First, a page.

Our weekly roundup of film reviews returns, courtesy of James Bryan…
This week’s big releases are Brian DePalma’s multimedia Iraq film Redacted and prehistoric CGI romp 10,000 BC.
Redacted, Brian DePalma’s controversial and supposedly anti-American film about the Iraq War might not have impressed many critics (or moviegoers) in the US but it’s getting good reviews this side of the Pond. James Christopher in The Times (4-stars):
Redacted is not just a damning inside account of loud and bullish rednecks patrolling an Iraqi town in which they have precisely no interest, apart from leaving the benighted place. It is a virtuoso piece of experimental film.
The film is a fictional mix of first person video-diary, CCTV, TV newscasts and internet blogs and documentary telling the story of a group of US marines who rape an Iraqi girl. It’s a radical film coming from such an established director as DePalma. Peter Bradshaw ruminates on the film structure and message (4-stars):
>blockquote>The De Palma approach - however crass or questionably motivated - might be in fact the correct one, and a liberal-humanist need for complexity or subtlety might be obtuse.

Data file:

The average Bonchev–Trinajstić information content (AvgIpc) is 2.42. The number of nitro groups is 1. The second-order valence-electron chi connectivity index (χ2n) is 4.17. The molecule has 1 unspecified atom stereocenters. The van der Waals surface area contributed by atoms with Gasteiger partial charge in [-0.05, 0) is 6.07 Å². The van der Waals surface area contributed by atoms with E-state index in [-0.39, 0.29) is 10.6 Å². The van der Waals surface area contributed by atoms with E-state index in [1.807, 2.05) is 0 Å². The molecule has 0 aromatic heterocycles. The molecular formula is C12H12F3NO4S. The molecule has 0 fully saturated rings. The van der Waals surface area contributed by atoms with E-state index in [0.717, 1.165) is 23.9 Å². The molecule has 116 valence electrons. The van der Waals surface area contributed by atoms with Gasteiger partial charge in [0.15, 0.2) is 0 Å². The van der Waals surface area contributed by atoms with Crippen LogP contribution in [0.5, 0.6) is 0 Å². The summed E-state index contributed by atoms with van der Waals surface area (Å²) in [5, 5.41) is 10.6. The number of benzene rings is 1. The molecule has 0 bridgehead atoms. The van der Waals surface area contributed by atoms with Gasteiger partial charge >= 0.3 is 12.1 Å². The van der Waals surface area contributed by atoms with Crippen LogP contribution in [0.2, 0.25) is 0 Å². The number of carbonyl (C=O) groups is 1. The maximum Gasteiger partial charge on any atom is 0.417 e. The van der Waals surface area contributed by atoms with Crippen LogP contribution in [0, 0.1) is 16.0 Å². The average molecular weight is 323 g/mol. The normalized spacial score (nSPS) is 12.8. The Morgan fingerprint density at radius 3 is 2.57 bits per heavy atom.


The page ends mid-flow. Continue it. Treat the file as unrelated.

He notes that, “De Palma may win no new fans with Redacted. But he has intuited something about the nausea, fear and hopelessness of the Iraq war in its long endgame.” Anthony Quinn The Independent gives the film 3-stars saying that of the Iraq films so far this “takes the most risks in its effort to tell the truth.” He goes on to address the charges of Anti-Americanism being levelled at the film:
De Palma is surely only redressing the chauvinist Hollywood mainstream that wants to believe America is still the good guy. And his "anti-American" feeling amounts only to this: if you shove uneducated, ill-prepared, fearful young men into a distant country whose culture and language they have no interest in understanding, disaster is bound to follow.
The Times concludes by calling the film, “damning narrative is cinema at its angry and exhilarating best.”
Next up, 10,000 BC.
10,000 BC looked staggering stupid from the trailers and it turns out, it is! The Guardian (2-stars) says the film:
lumbers along like one of the woolly mammoths that roam across the screen. Members of a prehistoric tribe, all bearing heavy dreadlocks and world-music type jewellery and body-adornments, are forced to do battle with mammoths, sabre-toothed tigers and other quasi-dino-beasties conjured up on the laptop
The Independent (2-stars) calls the film a “junk epic” saying “The bodies are buff, the teeth are perfect, and the tribesmen say ‘Yah’ a lot – so it's just like the Stone Age.” before concluding, “the ‘BC’, incidentally, stands for Bombastic Cobblers.” The Times agrees (2-stars), calling the film a “silly epic”:
The similarities with Mel Gibson's Mayan gore-extravaganza Apocalypto are unavoidable - the relatively unknown stars, the cast of thousands, the sinister pyramid temple from which slaves are hurled as human sacrifices. But 10,000BC seems clumsy by comparison.
So new-age rubbish set in the pre-age. Next.